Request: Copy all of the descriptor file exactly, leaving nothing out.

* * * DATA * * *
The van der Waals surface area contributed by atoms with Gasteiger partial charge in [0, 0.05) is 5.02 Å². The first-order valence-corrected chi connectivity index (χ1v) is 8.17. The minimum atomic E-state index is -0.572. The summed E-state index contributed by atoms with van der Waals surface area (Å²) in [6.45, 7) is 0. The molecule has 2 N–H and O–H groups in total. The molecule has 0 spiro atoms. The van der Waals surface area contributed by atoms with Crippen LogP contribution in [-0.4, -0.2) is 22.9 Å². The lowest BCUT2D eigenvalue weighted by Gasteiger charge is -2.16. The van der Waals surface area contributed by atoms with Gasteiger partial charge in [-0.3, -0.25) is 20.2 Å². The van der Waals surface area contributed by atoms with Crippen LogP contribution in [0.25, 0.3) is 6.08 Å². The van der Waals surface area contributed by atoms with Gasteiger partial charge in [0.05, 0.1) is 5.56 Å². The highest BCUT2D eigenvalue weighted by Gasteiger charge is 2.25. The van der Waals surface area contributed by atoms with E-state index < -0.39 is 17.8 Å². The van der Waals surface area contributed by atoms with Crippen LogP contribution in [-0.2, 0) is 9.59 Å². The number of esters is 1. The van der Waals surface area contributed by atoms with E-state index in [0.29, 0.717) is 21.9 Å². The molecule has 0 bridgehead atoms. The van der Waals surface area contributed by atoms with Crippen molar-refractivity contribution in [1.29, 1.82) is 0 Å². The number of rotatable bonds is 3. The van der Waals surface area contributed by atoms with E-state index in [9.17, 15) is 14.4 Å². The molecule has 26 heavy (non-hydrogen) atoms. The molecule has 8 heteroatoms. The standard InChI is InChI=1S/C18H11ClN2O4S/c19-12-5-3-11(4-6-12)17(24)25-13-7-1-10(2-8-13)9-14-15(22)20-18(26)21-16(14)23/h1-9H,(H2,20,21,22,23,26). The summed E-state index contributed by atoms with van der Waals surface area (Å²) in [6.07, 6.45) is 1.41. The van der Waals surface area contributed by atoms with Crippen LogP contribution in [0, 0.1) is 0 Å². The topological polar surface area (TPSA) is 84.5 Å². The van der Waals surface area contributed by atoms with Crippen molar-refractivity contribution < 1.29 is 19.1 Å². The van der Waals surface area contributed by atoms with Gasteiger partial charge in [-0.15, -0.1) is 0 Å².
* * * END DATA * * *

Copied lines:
The van der Waals surface area contributed by atoms with Gasteiger partial charge in [0, 0.05) is 5.02 Å². The first-order valence-corrected chi connectivity index (χ1v) is 8.17. The minimum atomic E-state index is -0.572. The summed E-state index contributed by atoms with van der Waals surface area (Å²) in [6.45, 7) is 0. The molecule has 2 N–H and O–H groups in total. The molecule has 0 spiro atoms. The van der Waals surface area contributed by atoms with Crippen LogP contribution in [-0.4, -0.2) is 22.9 Å². The lowest BCUT2D eigenvalue weighted by Gasteiger charge is -2.16. The van der Waals surface area contributed by atoms with Gasteiger partial charge in [-0.3, -0.25) is 20.2 Å². The van der Waals surface area contributed by atoms with Crippen LogP contribution in [0.25, 0.3) is 6.08 Å². The van der Waals surface area contributed by atoms with Gasteiger partial charge in [0.05, 0.1) is 5.56 Å². The highest BCUT2D eigenvalue weighted by Gasteiger charge is 2.25. The van der Waals surface area contributed by atoms with E-state index < -0.39 is 17.8 Å². The van der Waals surface area contributed by atoms with Crippen LogP contribution in [-0.2, 0) is 9.59 Å². The number of esters is 1. The van der Waals surface area contributed by atoms with E-state index in [0.29, 0.717) is 21.9 Å². The molecule has 0 bridgehead atoms. The van der Waals surface area contributed by atoms with Crippen molar-refractivity contribution in [1.29, 1.82) is 0 Å². The number of rotatable bonds is 3. The van der Waals surface area contributed by atoms with E-state index in [9.17, 15) is 14.4 Å². The molecule has 26 heavy (non-hydrogen) atoms. The molecule has 8 heteroatoms. The standard InChI is InChI=1S/C18H11ClN2O4S/c19-12-5-3-11(4-6-12)17(24)25-13-7-1-10(2-8-13)9-14-15(22)20-18(26)21-16(14)23/h1-9H,(H2,20,21,22,23,26). The summed E-state index contributed by atoms with van der Waals surface area (Å²) in [6.07, 6.45) is 1.41. The van der Waals surface area contributed by atoms with Crippen LogP contribution in [0, 0.1) is 0 Å². The topological polar surface area (TPSA) is 84.5 Å². The van der Waals surface area contributed by atoms with Crippen molar-refractivity contribution < 1.29 is 19.1 Å². The van der Waals surface area contributed by atoms with Gasteiger partial charge in [-0.15, -0.1) is 0 Å².